Source: ZCTU approaches ConCourt over law amendments – The Zimbabwe Independent June 23, 2017
THE workers’ representative body, the Zimbabwe Congress of Trade Unions, has approached the Constitutional Court to have sections of the Labour Act which were amended in 2015 struck off, arguing they are unconstitutional.
In the court application, ZCTU secretary-general Japhet Moyo cited Labour minister Prisca Mupfumira and Attorney-General Prince Machaya as first and second respondents respectively.
“The applicant is making this constitutional application in terms of Section 85(1)(e) of the Constitution of Zimbabwe, 2013 seeking a declaration by the Honourable Court in exercise of its jurisdiction in terms of Section 17(1)(c) of the constitution,” Moyo, who is represented by Lovemore Madhuku lawyers in the court application dated May 26 2017, said: “It is seeking an order declaring Sections 12C(3) and 93(5a) of the Labour Act (Chapter 28:01) unconstitutional, null and void as contraventions of Sections 56 and 69 of the constitution, 2013.”
He said following the July 17 2015 Supreme Court ruling which allowed employers to dismiss workers on three months’ notice without paying a retrenchment package, 20 000 members of the workers’ representative body lost their jobs. Moyo pointed out in the application that the amended act No. 5 of 2015 introduced new Sections 12C(3) and 93(5a) into the Labour Act which he said “have brought their own untold injustice in the labour world and are adversely affecting applicant’s members”.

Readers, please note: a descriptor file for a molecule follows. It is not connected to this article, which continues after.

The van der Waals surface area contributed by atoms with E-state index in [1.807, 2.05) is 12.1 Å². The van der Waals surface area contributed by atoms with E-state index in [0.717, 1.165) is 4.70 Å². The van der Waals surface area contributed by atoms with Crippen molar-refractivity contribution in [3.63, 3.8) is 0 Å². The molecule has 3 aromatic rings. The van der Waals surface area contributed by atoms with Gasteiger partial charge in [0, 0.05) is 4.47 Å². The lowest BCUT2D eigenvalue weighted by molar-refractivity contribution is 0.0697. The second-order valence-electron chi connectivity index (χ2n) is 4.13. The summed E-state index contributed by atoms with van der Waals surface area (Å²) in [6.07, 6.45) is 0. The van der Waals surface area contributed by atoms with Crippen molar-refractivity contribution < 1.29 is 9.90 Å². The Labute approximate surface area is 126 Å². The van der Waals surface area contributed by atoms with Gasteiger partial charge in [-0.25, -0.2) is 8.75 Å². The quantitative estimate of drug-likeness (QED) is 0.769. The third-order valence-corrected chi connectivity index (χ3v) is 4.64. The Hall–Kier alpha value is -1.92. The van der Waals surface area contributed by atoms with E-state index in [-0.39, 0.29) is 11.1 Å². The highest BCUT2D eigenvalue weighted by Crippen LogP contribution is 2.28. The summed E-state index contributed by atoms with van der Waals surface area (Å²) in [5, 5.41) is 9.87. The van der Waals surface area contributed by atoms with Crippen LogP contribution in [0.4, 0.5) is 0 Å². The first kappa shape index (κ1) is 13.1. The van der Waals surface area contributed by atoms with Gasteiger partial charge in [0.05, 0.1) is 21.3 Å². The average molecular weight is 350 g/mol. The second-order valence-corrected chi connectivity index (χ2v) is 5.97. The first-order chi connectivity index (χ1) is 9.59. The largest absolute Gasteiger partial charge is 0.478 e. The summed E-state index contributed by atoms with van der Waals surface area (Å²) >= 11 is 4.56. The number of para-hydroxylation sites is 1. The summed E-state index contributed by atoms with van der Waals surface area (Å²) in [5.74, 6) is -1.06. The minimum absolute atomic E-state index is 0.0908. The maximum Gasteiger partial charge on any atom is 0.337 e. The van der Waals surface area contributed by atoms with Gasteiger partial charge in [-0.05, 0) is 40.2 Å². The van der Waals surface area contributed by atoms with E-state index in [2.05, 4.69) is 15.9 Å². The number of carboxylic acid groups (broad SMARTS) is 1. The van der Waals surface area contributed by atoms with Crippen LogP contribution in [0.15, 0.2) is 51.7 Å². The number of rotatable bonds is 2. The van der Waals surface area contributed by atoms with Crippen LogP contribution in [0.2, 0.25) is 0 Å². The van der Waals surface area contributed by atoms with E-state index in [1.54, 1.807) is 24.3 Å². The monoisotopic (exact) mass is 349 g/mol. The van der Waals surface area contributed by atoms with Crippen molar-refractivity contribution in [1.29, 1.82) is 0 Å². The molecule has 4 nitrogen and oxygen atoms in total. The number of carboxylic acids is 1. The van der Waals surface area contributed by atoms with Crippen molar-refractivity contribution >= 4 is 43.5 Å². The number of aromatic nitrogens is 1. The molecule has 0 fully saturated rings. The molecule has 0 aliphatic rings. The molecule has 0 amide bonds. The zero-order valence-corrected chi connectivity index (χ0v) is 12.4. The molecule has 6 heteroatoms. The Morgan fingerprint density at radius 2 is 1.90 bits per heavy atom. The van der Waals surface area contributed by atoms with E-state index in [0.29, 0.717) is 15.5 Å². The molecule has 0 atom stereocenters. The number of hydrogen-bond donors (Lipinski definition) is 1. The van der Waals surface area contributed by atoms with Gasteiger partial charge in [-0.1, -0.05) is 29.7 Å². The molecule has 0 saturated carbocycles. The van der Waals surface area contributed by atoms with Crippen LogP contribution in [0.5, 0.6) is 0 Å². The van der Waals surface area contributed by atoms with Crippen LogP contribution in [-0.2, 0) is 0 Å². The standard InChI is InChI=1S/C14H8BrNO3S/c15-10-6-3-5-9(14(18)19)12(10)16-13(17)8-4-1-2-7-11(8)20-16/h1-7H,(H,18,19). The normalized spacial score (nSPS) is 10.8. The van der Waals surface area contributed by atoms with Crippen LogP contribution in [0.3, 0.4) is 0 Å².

“An employee who has been retrenched is entitled to a minimum retrenchment package. Notwithstanding the centrality of a retrenchment package to a person who has lost a job, the person may lose the enjoyment of a statutory right at the instance of a mere committee called a ‘Retrenchment Board’.
“A statutory right is lost at the instance of a body that is not a court?,” Moyo said in the application of some of the adverse effects of the sections they are seeking to nullify. “As if the above is not enough, there is no specific right for the person involved to be heard by the Retrenchment Board nor is there a right of appeal for the employee.”
Moyo pointed out that as long as Sections 12C(3) and 93(5a) remained on the statutes, many more of their members will not get minimum retrenchment packages and will continue to be deprived of the benefits of rulings made in their favour by labour officers.
“Applicant therefore has a real and substantial interest in a determination of the constitutionality of Sections 12(C) and 93(5a) of the Labour Act (Chapter 28:01) in the interests of its members,” Moyo wrote in the application. This comes at a time when government, business and labour are engaged in negotiations to amend the entire Labour Act with a draft prepared for discussion by the three social partners. — Staff Writer.